The Podiatric community knows about Lowell Weil's contributions to our success and specialty. Lowell's influence reaches far beyond the walls of podiatric medicine. I have the honor to call Lowell a partner, friend and mentor. No matter how busy Lowell was, he always found the time to answer questions or concerns I had in practice or in life. Certainly, his vast knowledge of medicine helped me become a better podiatrist. When facing personal challenges, Lowell provided counsel to me like my father and was there to talk to and to listen to. Because of Lowell's experience as a father and leader, I became a better person. Lowell, as always, thank you for being my friend and mentor. May God Bless you.

The first time I met Dr. Weil Sr, was at my interview. I had heard him lecture once before but couldn’t get close to him after the lecture because it seemed everyone there wanted to talk to him or had a question for him. As he and Dr. Weil Jr, had just finished surgery and were up the stairs coming to meet me for my interview, I heard them discussing golf and their swings. After introductions and asking how a few of my attendings back in Philadelphia were, it seemed the conversation went right back into golf. For the next 3 hours the three of us talked in great detail about golf and baseball. I felt so included and welcomed that I totally forgot to ask any questions about the fellowship. It was like I had known Dr. Weil Sr and Jr for a long time. 

For the people who were lucky enough to know Sr. knew this side of him. The side that made you feel welcomed, the side that made you want to be a better person, surgeon, doctor, the compassion he had for his patients as well as his employees. He is a man that has always given all he could in life regarding his family, profession, and community. A man that is and will always be larger than life in my eyes.  I can say unequivocally say that completing the fellowship and having Dr. Weil, Sr as my mentor is the most important and influential factor of my professional career. I would not be where I am today if it were not for Lowell Scott Weil, Sr. DPM, FACFAS.  

Having this terrible disease hit so close to home in someone whom we all love and cherish so much, makes me proud to get involved in something that is so worthwhile as this. The ACFAS Initiative is a great idea and I know that Dr. Weil Sr. would be proud.

From 2006-7, I was afforded the opportunity to spend a year of Fellowship training with The Weil Foot and Ankle Institute. Little did I know at that time, it was not just a year it would last a lifetime!  Learning from and observing Dr. Weil, Sr. in the operating room and clinic allowed me to hone my own skills and bedside manner. As a fellow we were fully immersed in the day-to-day operation both clinically, and on the business side.  These experiences were extremely important to my continuing education prior to transitioning to clinical practice. I often recount stories to the residents I currently work with about Dr. Weil, Sr.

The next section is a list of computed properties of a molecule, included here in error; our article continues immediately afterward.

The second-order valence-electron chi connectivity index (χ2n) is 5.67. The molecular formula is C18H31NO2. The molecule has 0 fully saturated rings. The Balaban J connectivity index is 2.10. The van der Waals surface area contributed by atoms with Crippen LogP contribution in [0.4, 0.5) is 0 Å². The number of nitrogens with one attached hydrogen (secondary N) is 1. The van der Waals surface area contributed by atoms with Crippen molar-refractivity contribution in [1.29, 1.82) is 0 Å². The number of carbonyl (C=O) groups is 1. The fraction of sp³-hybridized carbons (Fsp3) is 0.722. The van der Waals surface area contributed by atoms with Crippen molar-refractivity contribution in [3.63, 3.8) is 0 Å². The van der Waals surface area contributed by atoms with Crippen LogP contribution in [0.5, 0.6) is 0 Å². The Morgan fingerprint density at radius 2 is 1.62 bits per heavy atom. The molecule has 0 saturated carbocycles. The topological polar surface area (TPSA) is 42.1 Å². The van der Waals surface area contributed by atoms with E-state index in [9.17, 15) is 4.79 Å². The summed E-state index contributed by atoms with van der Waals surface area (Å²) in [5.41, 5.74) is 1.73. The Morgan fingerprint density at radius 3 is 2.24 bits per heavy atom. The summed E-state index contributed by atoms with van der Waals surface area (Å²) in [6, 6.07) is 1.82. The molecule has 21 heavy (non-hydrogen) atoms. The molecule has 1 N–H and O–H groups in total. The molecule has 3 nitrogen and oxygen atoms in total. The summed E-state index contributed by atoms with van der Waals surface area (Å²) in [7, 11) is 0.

As much as I learned about being a Podiatrist and business owner from Dr. Weil, my most memorable times were of him being himself not in the world of Podiatry.  When I was a fellow, my daughter Amanda was about 1.5 years old and loved to come to the office to have lunch with me, or so I thought. She really wanted to come and see the waterfalls in the office, as I learned later... One day as I was leaving the surgical center, I could hear her giggling and running up and down the hallway. Thinking she was causing trouble I quickly hurried to make sure she was not disturbing patients waiting to be evaluated. As I turned the corner, I could see my wife standing in the hallway laughing. Dr. Weil, Sr. was playing hide and seek with Amanda, and she was having the time of her life. For at least 4-5 years after moving back to Massachusetts, Amanda would refer to Dr. Weil, Sr. as Dr. Waterfalls.  

Just prior to the Covid-19 pandemic, my wife and I joined the Weil's at their vacation home with other fellows for a reunion. He was starting to have some memory difficulties but was able to tell some amazing stories of both when I was a fellow and about other fellows. His wife Nancy or Dr. Weil, Jr. were often nearby if he became stuck on a particular detail to keep his thoughts on track. One evening my wife needed Tylenol for a headache, and only Ibuprofen could be found. Unfortunately, due to her oral chemotherapy she could not take the Ibuprofen. We were able to find some back at our room at the hotel later that evening. The following day Mrs. Weil informed us that Dr. Weil, Sr. searched his entire home looking for Tylenol and would not go to sleep until he found some. When we arrived the next day to their home, he handed her a plastic bag with Tylenol in it so she could carry the medicine on our adventures that day in case it was needed again.  

These are the experiences with the Weil's that are most meaningful for me as I learned what truly is important in life. I learned a lot about Podiatry from Dr. Weil, Sr., but being a kind, caring person is what truly matters. As a retirement gift for Dr. Weil, Sr., Dr. Wenjay Sung created a book comprised of messages from previous fellows. I looked back to see what I wrote, and it is still true to this day.  "The likelihood that you meet a person in your life that will give you significantly more than you will ever give to them is slim to none." I like to think I pay it forward when I transition the knowledge, he impressed upon me to residents I currently teach.